The Human Rights Foundation is calling for the late amendments to the Health and Safety Reform Bill concerning classified security information to be withdrawn to allow for public submissions and consideration of Bill of Rights issues, including by the Attorney General and by the Law Commission which already has the issue under review at the request of the Government.
Endorsing major concerns expressed by the Law Society and others about the late insertion of provision for secret trials, HRF spokesperson Barry Wilson says that ‘The secret trials process is clearly inconsistent with the right to a fair trial in the NZ Bill of Rights, yet the Attorney General has failed to report this when the Bill was came back from the select committee.”
The amendments in the Supplementary Order Paper allow the Director of Security to declare that some provisions of the Bill do not apply to workers carrying out work for the SIS or the GCSB.
Barry Wilson also notes that there has been no opportunity for the public been able to have a say. “It is vital in our democracy that provisions impacting on people’s human rights be subject to robust public debate,” he says.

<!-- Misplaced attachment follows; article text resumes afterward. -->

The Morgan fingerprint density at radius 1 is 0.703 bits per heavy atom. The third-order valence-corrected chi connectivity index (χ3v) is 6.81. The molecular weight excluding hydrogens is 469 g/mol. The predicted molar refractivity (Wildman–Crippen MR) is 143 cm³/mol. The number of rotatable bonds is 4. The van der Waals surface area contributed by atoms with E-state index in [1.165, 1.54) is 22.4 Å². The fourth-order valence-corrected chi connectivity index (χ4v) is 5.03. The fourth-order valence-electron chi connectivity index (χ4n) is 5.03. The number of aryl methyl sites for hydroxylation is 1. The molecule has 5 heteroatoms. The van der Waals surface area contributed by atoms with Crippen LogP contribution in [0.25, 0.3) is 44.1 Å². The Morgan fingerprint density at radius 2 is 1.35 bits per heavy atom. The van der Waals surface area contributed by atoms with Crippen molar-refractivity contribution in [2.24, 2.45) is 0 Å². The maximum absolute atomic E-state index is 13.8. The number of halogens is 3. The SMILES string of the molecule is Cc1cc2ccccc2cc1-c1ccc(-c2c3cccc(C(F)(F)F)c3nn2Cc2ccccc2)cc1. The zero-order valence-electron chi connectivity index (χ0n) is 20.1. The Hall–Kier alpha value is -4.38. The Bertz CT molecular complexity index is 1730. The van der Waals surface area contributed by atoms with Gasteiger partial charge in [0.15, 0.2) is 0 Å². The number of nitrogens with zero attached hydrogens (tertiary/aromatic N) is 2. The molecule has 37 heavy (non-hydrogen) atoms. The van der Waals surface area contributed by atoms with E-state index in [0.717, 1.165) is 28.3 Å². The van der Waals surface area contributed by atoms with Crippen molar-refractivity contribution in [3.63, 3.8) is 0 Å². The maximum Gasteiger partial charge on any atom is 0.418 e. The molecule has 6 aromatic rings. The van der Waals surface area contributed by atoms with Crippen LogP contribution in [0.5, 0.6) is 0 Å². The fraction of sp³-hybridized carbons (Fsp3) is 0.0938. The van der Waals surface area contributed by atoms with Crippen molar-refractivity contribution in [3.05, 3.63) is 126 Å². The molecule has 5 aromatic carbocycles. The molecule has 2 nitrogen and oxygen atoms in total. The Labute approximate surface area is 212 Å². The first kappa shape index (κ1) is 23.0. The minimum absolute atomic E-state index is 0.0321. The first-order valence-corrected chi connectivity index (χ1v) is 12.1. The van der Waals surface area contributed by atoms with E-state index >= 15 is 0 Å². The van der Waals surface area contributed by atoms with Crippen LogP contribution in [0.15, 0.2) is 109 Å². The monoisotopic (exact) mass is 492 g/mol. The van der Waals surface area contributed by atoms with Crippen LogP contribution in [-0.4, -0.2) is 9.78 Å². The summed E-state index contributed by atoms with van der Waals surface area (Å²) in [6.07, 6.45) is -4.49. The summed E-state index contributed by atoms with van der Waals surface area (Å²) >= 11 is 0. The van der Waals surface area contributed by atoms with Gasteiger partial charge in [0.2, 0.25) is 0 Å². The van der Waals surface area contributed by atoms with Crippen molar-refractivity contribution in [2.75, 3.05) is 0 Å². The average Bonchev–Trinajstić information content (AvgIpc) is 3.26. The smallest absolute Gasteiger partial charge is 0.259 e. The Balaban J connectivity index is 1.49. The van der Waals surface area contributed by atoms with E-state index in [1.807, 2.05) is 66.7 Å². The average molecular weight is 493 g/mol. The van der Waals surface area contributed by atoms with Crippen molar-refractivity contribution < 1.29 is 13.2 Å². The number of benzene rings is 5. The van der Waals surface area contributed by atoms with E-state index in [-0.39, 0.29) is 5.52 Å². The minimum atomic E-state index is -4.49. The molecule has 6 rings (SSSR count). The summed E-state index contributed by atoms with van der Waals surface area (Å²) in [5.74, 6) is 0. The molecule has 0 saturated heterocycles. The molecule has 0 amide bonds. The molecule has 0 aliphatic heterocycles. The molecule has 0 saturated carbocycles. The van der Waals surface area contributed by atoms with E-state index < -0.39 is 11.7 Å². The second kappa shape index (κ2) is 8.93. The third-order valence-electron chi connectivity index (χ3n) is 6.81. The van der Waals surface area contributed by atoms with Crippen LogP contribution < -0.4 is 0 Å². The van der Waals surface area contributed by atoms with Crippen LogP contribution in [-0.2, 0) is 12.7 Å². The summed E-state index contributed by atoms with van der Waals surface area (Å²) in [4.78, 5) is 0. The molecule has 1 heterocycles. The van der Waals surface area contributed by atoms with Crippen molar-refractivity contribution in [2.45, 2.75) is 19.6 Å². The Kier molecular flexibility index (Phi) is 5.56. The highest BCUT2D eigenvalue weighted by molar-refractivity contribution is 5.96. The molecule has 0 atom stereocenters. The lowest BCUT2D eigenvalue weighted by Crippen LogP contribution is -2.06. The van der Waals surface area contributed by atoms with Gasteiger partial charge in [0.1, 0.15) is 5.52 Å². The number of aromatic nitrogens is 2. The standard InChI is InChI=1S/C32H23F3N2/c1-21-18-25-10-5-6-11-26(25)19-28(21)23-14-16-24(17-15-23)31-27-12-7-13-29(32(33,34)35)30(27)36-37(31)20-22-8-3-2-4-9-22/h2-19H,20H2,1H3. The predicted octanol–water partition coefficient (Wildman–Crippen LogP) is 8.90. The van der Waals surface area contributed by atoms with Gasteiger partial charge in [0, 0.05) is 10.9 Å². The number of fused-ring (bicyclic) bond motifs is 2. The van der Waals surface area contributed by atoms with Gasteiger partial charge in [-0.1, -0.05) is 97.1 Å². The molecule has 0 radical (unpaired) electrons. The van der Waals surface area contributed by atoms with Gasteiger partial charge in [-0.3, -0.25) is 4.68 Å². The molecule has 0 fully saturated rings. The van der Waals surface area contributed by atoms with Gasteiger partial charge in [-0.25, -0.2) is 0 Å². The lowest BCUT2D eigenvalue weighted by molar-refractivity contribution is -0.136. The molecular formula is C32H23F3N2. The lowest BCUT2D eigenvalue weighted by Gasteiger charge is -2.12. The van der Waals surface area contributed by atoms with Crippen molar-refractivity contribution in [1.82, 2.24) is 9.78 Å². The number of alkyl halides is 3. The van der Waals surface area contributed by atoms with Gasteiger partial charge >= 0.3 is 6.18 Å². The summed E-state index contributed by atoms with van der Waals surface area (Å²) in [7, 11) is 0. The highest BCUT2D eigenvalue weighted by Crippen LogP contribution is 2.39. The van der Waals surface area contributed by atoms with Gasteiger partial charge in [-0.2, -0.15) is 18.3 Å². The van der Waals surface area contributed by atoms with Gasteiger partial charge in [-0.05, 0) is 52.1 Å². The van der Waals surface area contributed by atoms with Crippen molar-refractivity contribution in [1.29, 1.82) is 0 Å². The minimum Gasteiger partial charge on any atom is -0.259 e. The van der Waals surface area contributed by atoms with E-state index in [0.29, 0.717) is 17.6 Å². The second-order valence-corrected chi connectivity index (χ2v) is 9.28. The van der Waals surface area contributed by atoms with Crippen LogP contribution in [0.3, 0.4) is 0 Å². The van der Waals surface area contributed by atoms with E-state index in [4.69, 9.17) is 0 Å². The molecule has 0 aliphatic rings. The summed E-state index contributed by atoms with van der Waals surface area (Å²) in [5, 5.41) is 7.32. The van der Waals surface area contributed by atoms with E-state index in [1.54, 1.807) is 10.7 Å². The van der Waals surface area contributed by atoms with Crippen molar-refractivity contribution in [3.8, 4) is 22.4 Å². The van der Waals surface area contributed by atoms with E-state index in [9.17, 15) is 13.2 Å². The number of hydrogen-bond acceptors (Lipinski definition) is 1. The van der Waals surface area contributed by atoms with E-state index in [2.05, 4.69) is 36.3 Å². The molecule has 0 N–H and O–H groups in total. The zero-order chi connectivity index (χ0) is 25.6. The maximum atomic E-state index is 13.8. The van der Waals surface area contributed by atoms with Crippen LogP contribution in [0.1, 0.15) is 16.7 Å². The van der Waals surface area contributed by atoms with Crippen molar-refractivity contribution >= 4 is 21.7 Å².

The SOP is also internally inconsistent as drafted. The changes set out in schedule 2A of the Bill, Clause 1(1)(a), state “….all parties to proceedings have access to classified security information that is to be produced in proceedings;” while later clauses limit such access.
Barry Wilson says the SOP is another example of the flaw in Section 7 of the NZ Bill of Rights Act which requires the Attorney General to identify inconsistencies with the NZ Bill of Rights when a bill is introduced into Parliament, but not when the inconsistency is contained in a Supplementary Order Paper introduced later. Parliament’s own Standing Orders Review Committee has recommended this be corrected.
For further information contact Barry Wilson, Human Rights Foundation of Aotearoa New Zealand
(09) 489 9307